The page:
The developer who brought Linux to the PS4 has a new target in his sights: Linux on Apple Silicon.
Apple recently switched to using its own ARM-based processors gives Mac computers, giving them an unassailable lead over current Intel-based chips. But the switch also thrusts a stick in the spokes of other operating systems that have, traditionally, been able to run Apple hardware.
And that includes Linux.
On the software side there are (already) fruitful efforts to port Windows 10, Docker, and other virtualisation software to run on Apple M1 chips (and some x86 code is said to run faster via emulation on Apple’s M1 processor than it does natively on Intel chips).
Bringing up Linux support for Apple’s M1 chips won’t be an easy overnight task, but it’s a task that developer Hector Martin is willing to take on. He’s launched a fundraising campaign on Patreon to help support his work on a Linux port to Apple silicon.
Martin writes: “Apple just released a new range of ARM-based Apple Silicon Macs that blow every other ARM machine in the same class out of the water. Wouldn’t it be nice if they could run Linux too?”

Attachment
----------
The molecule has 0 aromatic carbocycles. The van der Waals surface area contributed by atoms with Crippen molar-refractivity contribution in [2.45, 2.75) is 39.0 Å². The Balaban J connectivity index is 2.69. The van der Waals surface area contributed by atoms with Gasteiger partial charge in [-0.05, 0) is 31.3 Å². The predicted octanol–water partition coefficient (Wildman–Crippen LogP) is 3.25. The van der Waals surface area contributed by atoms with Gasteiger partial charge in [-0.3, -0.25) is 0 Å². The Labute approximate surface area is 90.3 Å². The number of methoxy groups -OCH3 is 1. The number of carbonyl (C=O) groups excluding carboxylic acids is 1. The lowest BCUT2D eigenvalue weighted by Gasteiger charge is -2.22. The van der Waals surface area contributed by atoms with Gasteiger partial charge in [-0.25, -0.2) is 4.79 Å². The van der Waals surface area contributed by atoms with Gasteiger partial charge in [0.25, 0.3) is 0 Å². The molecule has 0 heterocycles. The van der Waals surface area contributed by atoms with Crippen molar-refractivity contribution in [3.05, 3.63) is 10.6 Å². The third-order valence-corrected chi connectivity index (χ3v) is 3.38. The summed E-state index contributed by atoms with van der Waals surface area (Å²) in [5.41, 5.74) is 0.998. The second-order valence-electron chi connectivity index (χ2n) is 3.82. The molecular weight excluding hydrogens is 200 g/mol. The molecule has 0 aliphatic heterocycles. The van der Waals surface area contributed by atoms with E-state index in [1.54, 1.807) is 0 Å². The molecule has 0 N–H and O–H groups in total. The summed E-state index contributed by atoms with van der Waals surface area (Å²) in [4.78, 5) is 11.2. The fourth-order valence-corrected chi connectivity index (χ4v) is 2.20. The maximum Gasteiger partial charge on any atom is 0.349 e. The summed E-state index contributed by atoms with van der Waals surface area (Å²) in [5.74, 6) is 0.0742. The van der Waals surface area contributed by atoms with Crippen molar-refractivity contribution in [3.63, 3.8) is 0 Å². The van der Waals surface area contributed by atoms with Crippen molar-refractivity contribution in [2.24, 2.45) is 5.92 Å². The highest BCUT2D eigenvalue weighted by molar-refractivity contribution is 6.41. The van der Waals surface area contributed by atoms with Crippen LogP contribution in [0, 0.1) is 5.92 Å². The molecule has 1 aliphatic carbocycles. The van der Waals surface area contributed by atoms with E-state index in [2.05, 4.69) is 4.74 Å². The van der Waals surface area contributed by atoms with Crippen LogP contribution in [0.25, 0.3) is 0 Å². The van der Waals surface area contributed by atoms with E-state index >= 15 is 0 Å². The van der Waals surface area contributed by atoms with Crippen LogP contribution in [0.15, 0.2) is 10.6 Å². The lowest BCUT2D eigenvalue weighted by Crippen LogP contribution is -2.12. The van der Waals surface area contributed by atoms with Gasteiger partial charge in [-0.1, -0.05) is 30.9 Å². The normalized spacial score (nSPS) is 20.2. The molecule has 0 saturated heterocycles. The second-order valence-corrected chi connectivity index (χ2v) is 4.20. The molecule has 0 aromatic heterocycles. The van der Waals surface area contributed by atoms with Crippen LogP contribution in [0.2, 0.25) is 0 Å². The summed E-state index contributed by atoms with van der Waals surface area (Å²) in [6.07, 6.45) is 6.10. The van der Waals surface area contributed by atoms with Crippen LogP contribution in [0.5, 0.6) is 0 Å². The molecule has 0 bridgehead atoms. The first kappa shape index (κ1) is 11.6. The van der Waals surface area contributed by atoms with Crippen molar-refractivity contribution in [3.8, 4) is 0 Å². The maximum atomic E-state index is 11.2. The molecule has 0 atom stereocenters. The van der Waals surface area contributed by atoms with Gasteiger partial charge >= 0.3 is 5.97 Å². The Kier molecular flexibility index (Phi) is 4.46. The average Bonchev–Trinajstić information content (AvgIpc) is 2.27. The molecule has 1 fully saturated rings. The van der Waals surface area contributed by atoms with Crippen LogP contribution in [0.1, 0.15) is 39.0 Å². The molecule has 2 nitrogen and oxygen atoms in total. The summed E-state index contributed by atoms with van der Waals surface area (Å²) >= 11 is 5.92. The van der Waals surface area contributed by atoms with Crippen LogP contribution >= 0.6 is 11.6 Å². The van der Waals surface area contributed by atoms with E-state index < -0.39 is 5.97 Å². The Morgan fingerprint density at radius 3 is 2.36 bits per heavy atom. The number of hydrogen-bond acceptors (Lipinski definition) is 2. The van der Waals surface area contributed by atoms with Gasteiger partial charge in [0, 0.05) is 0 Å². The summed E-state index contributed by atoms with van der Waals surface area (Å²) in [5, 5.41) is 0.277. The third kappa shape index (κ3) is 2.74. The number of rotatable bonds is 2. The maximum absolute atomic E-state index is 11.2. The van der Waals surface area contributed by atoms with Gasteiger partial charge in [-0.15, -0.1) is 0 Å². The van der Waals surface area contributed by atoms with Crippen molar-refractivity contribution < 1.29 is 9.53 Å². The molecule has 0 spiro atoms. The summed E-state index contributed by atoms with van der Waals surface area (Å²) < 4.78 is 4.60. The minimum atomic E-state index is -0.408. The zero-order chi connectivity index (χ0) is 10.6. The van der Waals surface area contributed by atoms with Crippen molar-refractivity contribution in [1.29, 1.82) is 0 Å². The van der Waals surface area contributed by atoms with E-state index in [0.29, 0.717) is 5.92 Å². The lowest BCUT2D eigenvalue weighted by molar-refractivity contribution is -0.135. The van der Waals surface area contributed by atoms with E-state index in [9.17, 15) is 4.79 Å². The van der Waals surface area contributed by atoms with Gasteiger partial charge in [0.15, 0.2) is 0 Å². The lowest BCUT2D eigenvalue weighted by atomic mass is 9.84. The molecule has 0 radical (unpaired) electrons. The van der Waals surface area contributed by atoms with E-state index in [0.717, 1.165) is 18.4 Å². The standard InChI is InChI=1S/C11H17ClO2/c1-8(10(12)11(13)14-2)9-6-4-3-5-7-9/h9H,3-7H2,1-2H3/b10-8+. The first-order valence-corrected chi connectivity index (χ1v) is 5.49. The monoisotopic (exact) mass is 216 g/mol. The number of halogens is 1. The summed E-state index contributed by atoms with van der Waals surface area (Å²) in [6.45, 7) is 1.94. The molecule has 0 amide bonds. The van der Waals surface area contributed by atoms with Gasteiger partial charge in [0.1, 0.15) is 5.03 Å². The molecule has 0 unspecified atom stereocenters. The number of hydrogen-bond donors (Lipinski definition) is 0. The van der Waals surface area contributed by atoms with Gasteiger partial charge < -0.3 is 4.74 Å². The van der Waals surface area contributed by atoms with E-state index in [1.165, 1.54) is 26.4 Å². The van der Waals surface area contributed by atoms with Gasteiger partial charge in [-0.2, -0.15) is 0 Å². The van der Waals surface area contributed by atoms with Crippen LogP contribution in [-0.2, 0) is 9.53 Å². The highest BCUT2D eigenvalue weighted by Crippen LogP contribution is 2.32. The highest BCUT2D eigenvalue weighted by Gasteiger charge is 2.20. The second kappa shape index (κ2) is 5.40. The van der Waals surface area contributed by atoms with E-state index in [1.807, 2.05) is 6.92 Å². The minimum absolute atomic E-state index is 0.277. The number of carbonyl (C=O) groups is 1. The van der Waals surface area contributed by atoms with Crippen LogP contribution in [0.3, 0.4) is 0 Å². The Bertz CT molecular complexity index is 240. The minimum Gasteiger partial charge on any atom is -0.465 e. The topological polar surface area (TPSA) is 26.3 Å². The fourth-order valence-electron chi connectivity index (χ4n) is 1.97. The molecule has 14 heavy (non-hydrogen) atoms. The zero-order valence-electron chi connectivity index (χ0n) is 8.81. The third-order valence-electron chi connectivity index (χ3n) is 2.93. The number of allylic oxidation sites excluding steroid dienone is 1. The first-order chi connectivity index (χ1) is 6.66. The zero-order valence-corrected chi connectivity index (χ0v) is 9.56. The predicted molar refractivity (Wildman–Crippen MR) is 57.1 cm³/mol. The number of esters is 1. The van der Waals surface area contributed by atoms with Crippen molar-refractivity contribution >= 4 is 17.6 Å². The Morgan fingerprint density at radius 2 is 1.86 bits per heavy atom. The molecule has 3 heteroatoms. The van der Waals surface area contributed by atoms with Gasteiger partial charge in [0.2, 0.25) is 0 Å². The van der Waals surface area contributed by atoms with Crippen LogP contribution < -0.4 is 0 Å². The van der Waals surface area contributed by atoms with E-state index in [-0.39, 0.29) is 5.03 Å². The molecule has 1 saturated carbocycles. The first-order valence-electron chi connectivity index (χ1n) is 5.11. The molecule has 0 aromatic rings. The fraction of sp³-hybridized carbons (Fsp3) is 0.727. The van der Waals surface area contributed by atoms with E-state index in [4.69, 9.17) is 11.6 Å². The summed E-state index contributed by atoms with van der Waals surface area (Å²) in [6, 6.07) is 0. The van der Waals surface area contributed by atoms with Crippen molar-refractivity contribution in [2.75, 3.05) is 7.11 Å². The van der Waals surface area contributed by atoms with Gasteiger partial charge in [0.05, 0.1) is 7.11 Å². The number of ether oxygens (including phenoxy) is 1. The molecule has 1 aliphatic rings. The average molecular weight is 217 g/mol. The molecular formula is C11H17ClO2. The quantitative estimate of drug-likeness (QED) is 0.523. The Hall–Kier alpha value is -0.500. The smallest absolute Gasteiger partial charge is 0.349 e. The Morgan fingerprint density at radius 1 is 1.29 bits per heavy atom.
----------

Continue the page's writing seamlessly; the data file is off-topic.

“As it turns out, they can, but someone needs to do the work. Since these devices are brand new and bespoke silicon, porting Linux to run on them is a huge undertaking. Well beyond a hobby project, it is a full-time job,” he explains.
His (current) goal is to net $4,000 a month. This a figure, Martin reasons, is enough to adequately fund the full-time effort required to create more “…an OS you would want to use on a daily driver device”.
Linus Torvalds, creator of Linux, recently shared his thoughts on Apple silicon. While interested, he was hesitant to get too excited: “The main problem with the M1 for me is the GPU and other devices around it because that’s likely what would hold me off using it because it wouldn’t have any Linux support unless Apple opens up.”
Hector Martin is more optimistic than Linus — and he has reason to be: he’s really good at porting Linux to stuff, even when it involves reverse engineering, creating complex workarounds, or writing Linux drivers from scratch.
It’s possible to run Linux on the Sony PlayStation 4 (with 3D acceleration, no less) and the Nintendo Switch because of his efforts.
“Running Linux on things is easy, but making it work well is hard. Drivers need to be written for all devices. The driver for the completely custom Apple GPU is the most complicated component, which is necessary to have a good desktop experience.”
If you’re keen to see Linux ride on Apple’s new tech wave you can contribute to his Patreon project. Pledges start from as little as $3 a month.